It's the style that requires you to place the card carefully against bare metal contacts and secure it with a tiny metal clip.
I ran into one issue during testing in which a card formatted in the drone wouldn't mount as a drive on my iMac.
I was able to transfer video to my phone using the Parrot FreeFlight app.
The issue was a one-off—after applying a firmware update and reformatting the card, it works fine.
Make sure you update the Anafi's firmware before you start using it.
Battery life is very good.
Parrot advertises 25 minutes of flight per charge.
Typically those figures are a bit inflated—based on hovering in place rather than the more typical maneuvers you'll make with a drone.
But my test flights netted flight times very close to Parrot's claims.
The battery charges via a USB-C port.
It requires about 2.5 hours to charge using a standard AC adapter, but you can shave an hour off by using a high-speed model.
Parrot includes a cable with the Anafi, but you need to bring your own AC adapter—if you have a modern flagship smartphone, it most likely comes with an adapter that supports high-speed charging.
4K and HDR
The Anafi is, at its heart, a camera—just one with propellers instead of a tripod socket.
The front-mounted camera is stabilized using a mechanical gimbal.
The result is aerial footage that is silky smooth, even when making turns or changes in altitude.
It can tilt to face all the way down, but also can point upward.
This is a rarity for drones, and allows you to capture some angles that others can't manage.
You'll need to download a smartphone app to take full advantage of the Anafi's camera features.
Parrot FreeFlight 6 is a free download for Android and iOS.
The app gives you a view from the Anafi's lens, lets you change frame rate and resolution settings, and also shows a map of where you're flying—helpful if you're trying to grab video or a photo of a specific landmark.
The video feed is smooth and of high quality.
I had no problem seeing what the drone's camera was seeing from my comfortable spot on the ground.
I experienced no issues with communication—the Anafi delivered a solid signal to the remote when the drone was within visual range, even in a suburban area rife with home Wi-Fi networks.
As for the actual video quality, you can record at 4K UHD, 2.7K, or 1080p.
I opted for 4K at 24fps, but you can push the frame rate to 30fps if you prefer, or up to 60fps at 1080p.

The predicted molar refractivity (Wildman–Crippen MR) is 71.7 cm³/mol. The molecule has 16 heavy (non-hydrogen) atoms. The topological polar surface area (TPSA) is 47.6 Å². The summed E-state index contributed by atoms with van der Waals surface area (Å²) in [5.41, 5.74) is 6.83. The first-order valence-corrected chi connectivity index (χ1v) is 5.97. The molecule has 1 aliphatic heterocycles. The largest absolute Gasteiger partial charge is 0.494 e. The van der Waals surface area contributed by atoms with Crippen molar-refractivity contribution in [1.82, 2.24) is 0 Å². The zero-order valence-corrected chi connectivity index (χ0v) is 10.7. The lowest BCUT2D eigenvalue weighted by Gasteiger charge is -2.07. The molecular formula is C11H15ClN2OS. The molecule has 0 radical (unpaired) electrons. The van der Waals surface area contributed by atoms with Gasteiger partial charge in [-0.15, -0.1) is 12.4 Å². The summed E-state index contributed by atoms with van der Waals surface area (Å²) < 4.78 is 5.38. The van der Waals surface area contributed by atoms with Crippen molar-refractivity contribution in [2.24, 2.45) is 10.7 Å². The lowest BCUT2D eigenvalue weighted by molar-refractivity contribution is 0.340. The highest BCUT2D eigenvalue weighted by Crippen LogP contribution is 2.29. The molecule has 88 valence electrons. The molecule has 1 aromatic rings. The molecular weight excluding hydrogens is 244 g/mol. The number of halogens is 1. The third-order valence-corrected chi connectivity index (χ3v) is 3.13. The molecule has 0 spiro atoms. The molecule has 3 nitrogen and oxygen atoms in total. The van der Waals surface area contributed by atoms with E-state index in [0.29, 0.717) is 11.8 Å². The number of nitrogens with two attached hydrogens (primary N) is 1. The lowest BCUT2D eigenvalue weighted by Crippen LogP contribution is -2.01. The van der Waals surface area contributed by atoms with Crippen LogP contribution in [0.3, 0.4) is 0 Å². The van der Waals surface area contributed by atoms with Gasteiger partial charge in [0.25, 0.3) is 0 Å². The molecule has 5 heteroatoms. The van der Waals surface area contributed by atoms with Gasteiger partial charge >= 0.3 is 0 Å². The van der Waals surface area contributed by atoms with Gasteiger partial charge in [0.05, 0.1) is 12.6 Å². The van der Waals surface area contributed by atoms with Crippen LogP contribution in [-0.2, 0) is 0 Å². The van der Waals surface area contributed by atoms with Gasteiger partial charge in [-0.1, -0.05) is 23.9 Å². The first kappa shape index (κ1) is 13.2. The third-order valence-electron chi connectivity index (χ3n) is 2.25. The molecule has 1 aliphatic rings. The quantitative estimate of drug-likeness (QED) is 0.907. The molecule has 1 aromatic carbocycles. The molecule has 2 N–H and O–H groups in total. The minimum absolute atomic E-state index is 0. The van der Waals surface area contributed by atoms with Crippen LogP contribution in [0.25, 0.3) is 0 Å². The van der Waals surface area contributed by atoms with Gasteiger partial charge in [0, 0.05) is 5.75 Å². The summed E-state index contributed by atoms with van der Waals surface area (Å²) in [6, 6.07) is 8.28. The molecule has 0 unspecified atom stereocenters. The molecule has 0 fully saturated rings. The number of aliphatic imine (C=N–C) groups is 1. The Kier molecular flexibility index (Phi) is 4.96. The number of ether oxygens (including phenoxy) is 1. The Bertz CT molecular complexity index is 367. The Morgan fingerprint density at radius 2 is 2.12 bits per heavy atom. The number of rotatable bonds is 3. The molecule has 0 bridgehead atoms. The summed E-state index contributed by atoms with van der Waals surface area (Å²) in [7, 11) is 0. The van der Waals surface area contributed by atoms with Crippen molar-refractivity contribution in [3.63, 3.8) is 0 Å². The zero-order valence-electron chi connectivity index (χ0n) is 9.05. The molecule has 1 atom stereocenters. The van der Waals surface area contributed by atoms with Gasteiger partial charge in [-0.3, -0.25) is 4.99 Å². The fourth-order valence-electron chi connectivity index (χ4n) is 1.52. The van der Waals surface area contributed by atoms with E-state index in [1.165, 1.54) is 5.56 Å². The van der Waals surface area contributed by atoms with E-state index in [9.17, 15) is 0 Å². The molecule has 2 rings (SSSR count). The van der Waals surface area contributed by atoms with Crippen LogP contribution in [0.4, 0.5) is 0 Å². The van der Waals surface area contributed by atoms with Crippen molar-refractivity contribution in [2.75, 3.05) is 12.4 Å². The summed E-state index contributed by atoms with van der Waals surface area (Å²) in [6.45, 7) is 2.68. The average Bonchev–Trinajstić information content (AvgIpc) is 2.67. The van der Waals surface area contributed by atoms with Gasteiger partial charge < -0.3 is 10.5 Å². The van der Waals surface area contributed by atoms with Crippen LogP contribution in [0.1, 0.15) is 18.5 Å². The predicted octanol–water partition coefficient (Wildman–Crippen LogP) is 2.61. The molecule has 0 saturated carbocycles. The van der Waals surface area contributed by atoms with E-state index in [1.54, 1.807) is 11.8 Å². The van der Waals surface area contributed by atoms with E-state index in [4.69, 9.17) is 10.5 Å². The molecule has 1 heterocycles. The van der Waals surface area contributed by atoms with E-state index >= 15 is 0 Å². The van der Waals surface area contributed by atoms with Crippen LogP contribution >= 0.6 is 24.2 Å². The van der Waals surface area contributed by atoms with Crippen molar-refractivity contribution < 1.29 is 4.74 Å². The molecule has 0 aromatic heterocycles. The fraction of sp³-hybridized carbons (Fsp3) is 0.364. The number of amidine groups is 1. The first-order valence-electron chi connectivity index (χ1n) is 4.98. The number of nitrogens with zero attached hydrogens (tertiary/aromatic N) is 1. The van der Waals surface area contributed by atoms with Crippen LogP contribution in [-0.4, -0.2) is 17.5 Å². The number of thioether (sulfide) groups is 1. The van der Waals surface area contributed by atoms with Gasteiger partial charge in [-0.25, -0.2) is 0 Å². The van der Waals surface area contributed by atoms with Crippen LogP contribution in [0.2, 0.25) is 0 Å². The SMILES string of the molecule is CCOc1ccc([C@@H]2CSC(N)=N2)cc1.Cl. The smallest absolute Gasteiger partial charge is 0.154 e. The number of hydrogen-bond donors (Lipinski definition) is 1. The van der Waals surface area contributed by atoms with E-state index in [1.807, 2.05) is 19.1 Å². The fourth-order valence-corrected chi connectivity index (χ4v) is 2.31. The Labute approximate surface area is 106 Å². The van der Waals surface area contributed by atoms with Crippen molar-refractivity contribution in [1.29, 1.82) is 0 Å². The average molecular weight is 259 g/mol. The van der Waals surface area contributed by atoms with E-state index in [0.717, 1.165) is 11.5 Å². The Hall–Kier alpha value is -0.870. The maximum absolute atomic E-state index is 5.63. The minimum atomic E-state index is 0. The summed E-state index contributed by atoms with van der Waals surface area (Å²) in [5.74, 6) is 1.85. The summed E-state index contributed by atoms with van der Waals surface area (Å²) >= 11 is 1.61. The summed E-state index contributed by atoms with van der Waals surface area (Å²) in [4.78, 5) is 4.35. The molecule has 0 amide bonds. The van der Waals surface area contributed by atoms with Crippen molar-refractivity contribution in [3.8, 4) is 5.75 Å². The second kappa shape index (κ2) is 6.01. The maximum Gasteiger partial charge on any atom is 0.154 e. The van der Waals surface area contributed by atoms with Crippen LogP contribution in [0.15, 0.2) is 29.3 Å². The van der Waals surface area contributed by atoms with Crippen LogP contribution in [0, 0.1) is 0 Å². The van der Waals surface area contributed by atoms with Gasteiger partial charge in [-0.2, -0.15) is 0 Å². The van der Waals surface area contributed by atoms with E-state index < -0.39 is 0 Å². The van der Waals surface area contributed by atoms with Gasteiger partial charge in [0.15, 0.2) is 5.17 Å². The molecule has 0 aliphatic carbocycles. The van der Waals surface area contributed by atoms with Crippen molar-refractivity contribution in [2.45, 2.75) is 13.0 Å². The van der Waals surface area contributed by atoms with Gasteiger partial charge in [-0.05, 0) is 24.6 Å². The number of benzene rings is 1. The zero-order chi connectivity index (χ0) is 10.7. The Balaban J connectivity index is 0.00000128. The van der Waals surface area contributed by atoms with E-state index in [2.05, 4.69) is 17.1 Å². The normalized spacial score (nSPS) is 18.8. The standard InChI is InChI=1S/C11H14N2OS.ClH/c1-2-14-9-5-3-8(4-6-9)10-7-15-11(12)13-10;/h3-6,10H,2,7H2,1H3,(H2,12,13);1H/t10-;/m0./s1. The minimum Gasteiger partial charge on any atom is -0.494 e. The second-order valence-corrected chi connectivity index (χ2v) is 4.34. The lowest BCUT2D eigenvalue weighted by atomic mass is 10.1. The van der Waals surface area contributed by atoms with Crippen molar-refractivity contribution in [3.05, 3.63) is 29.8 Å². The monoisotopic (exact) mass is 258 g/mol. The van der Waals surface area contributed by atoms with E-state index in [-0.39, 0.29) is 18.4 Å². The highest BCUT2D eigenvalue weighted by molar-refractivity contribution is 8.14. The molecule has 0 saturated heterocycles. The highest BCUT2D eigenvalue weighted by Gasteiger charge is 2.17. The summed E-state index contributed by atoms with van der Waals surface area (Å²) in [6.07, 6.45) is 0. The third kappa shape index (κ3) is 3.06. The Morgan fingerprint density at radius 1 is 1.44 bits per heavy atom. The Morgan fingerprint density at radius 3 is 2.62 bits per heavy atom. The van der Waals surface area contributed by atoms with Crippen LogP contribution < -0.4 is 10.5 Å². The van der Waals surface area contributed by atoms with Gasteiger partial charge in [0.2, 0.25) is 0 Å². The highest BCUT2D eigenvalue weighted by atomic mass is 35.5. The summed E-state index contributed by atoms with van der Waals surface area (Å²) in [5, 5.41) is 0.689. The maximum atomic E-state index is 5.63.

For stills, the Anafi shoots in JPG or Raw format at 21MP resolution.
Despite packing more pixels than a phone or other drones in this price range, the Anafi's camera sensor is the same 1/2.3-inch size you find in others.
Image quality is most certainly smartphone level, although that's no longer a stigma.
The Anafi sets itself apart from others by offering HDR capture for both video and stills.
It's very handy on days when you want to shoot with a bit lower contrast.
Shadow detail opens up and highlights aren't quite as bright.
You don't want to turn it on all the time, but it's a helpful tool for videographers who want video that's ready to be shared without extensive color grading.
Of course, if you're a pro and want to take the time to grade footage yourself, it's an option.
You'll need to turn off the HDR function and dive into video settings, but in addition to the standard Natural profile, the Anafi records video with a flat, low-contrast look in its P-Log profile setting, ideal for grading.
If you don't want to fuss with color correction, or simply don't have the right video editing software to do it, the Natural profile can be tuned to adjust sharpening, contrast, and color saturation.
In addition to standard video, the Anafi shoots in Hyperlapse—moving time lapse—with 15, 30, 60, 120, and 240x speeds available.
Of course, you'll need a long flight to get a dramatic Hyperlapse at the top settings.
You can also shoot half-speed slow-motion at 1080p—the Anafi app allows you to shoot with the video already slowed down, or roll standard speed at 60fps so you can slow down as needed when editing.
Regardless of video mode, the drone doesn't record sound.